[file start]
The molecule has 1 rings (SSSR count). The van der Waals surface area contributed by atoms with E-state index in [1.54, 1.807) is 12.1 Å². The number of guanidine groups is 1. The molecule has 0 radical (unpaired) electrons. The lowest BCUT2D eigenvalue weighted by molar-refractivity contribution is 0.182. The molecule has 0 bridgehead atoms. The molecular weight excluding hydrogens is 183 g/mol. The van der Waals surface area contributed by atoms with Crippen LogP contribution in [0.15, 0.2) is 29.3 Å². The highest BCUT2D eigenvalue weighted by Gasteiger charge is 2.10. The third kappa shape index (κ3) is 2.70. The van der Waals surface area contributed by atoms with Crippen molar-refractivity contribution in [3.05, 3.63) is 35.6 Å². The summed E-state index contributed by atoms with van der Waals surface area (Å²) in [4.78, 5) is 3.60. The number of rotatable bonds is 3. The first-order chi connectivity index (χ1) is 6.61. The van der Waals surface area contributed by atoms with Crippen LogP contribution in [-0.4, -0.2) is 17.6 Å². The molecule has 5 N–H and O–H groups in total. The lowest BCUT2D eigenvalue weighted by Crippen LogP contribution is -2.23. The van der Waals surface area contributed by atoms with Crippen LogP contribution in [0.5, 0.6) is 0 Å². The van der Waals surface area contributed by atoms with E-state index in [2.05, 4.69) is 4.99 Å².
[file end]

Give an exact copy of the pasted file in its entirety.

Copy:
The molecule has 1 rings (SSSR count). The van der Waals surface area contributed by atoms with E-state index in [1.54, 1.807) is 12.1 Å². The number of guanidine groups is 1. The molecule has 0 radical (unpaired) electrons. The lowest BCUT2D eigenvalue weighted by molar-refractivity contribution is 0.182. The molecule has 0 bridgehead atoms. The molecular weight excluding hydrogens is 183 g/mol. The van der Waals surface area contributed by atoms with Crippen LogP contribution in [0.15, 0.2) is 29.3 Å². The highest BCUT2D eigenvalue weighted by Gasteiger charge is 2.10. The third kappa shape index (κ3) is 2.70. The van der Waals surface area contributed by atoms with Crippen molar-refractivity contribution in [3.05, 3.63) is 35.6 Å². The summed E-state index contributed by atoms with van der Waals surface area (Å²) in [4.78, 5) is 3.60. The number of rotatable bonds is 3. The first-order chi connectivity index (χ1) is 6.61. The van der Waals surface area contributed by atoms with Crippen LogP contribution in [-0.4, -0.2) is 17.6 Å². The molecule has 5 N–H and O–H groups in total. The lowest BCUT2D eigenvalue weighted by Crippen LogP contribution is -2.23. The van der Waals surface area contributed by atoms with Crippen LogP contribution in [0.5, 0.6) is 0 Å². The van der Waals surface area contributed by atoms with E-state index in [2.05, 4.69) is 4.99 Å².